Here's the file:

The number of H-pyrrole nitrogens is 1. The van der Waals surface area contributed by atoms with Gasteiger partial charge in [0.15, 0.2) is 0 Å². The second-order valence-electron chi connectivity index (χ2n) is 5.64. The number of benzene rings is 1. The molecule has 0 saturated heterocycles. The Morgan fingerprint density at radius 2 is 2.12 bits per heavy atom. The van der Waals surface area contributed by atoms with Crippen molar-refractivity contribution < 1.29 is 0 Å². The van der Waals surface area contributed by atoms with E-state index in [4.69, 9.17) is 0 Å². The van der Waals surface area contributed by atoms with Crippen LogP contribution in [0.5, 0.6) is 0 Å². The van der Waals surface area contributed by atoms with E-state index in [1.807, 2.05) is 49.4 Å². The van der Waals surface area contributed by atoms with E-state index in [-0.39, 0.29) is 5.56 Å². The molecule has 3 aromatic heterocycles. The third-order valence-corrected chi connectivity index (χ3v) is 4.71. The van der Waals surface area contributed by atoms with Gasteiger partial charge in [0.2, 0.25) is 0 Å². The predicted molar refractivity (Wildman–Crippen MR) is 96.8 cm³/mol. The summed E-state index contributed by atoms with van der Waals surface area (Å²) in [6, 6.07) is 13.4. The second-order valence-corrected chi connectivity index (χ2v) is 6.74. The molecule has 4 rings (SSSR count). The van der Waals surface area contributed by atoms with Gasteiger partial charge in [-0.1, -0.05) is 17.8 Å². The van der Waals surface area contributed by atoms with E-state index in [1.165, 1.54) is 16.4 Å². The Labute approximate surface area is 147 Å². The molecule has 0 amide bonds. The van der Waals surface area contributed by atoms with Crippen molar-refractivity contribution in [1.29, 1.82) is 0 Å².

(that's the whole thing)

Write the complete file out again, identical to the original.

The number of H-pyrrole nitrogens is 1. The van der Waals surface area contributed by atoms with Gasteiger partial charge in [0.15, 0.2) is 0 Å². The second-order valence-electron chi connectivity index (χ2n) is 5.64. The number of benzene rings is 1. The molecule has 0 saturated heterocycles. The Morgan fingerprint density at radius 2 is 2.12 bits per heavy atom. The van der Waals surface area contributed by atoms with Crippen molar-refractivity contribution < 1.29 is 0 Å². The van der Waals surface area contributed by atoms with E-state index in [4.69, 9.17) is 0 Å². The van der Waals surface area contributed by atoms with Crippen LogP contribution in [0.5, 0.6) is 0 Å². The van der Waals surface area contributed by atoms with E-state index in [1.807, 2.05) is 49.4 Å². The van der Waals surface area contributed by atoms with E-state index in [-0.39, 0.29) is 5.56 Å². The molecule has 3 aromatic heterocycles. The third-order valence-corrected chi connectivity index (χ3v) is 4.71. The van der Waals surface area contributed by atoms with Gasteiger partial charge in [0.2, 0.25) is 0 Å². The predicted molar refractivity (Wildman–Crippen MR) is 96.8 cm³/mol. The summed E-state index contributed by atoms with van der Waals surface area (Å²) in [6, 6.07) is 13.4. The second-order valence-corrected chi connectivity index (χ2v) is 6.74. The molecule has 4 rings (SSSR count). The van der Waals surface area contributed by atoms with Gasteiger partial charge in [-0.1, -0.05) is 17.8 Å². The van der Waals surface area contributed by atoms with E-state index in [1.165, 1.54) is 16.4 Å². The Labute approximate surface area is 147 Å². The molecule has 0 amide bonds. The van der Waals surface area contributed by atoms with Crippen molar-refractivity contribution in [1.29, 1.82) is 0 Å².